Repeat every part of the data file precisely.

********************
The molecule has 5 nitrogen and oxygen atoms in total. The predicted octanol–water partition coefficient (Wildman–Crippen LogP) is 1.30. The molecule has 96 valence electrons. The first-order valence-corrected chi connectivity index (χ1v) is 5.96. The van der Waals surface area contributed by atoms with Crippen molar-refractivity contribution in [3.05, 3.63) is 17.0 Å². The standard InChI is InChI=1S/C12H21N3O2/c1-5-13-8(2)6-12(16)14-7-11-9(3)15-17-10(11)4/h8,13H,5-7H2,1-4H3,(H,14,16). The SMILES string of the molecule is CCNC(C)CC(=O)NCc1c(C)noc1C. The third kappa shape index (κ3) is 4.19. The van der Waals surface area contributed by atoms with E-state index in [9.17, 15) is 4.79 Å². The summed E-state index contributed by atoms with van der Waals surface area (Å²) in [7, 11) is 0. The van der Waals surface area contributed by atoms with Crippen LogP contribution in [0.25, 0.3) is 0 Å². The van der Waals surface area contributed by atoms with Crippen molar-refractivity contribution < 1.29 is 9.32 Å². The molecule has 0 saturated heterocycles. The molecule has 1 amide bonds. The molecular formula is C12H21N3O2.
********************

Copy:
The molecule has 5 nitrogen and oxygen atoms in total. The predicted octanol–water partition coefficient (Wildman–Crippen LogP) is 1.30. The molecule has 96 valence electrons. The first-order valence-corrected chi connectivity index (χ1v) is 5.96. The van der Waals surface area contributed by atoms with Crippen molar-refractivity contribution in [3.05, 3.63) is 17.0 Å². The standard InChI is InChI=1S/C12H21N3O2/c1-5-13-8(2)6-12(16)14-7-11-9(3)15-17-10(11)4/h8,13H,5-7H2,1-4H3,(H,14,16). The SMILES string of the molecule is CCNC(C)CC(=O)NCc1c(C)noc1C. The third kappa shape index (κ3) is 4.19. The van der Waals surface area contributed by atoms with E-state index in [9.17, 15) is 4.79 Å². The summed E-state index contributed by atoms with van der Waals surface area (Å²) in [7, 11) is 0. The van der Waals surface area contributed by atoms with Crippen LogP contribution in [0.25, 0.3) is 0 Å². The van der Waals surface area contributed by atoms with Crippen molar-refractivity contribution < 1.29 is 9.32 Å². The molecule has 0 saturated heterocycles. The molecule has 1 amide bonds. The molecular formula is C12H21N3O2.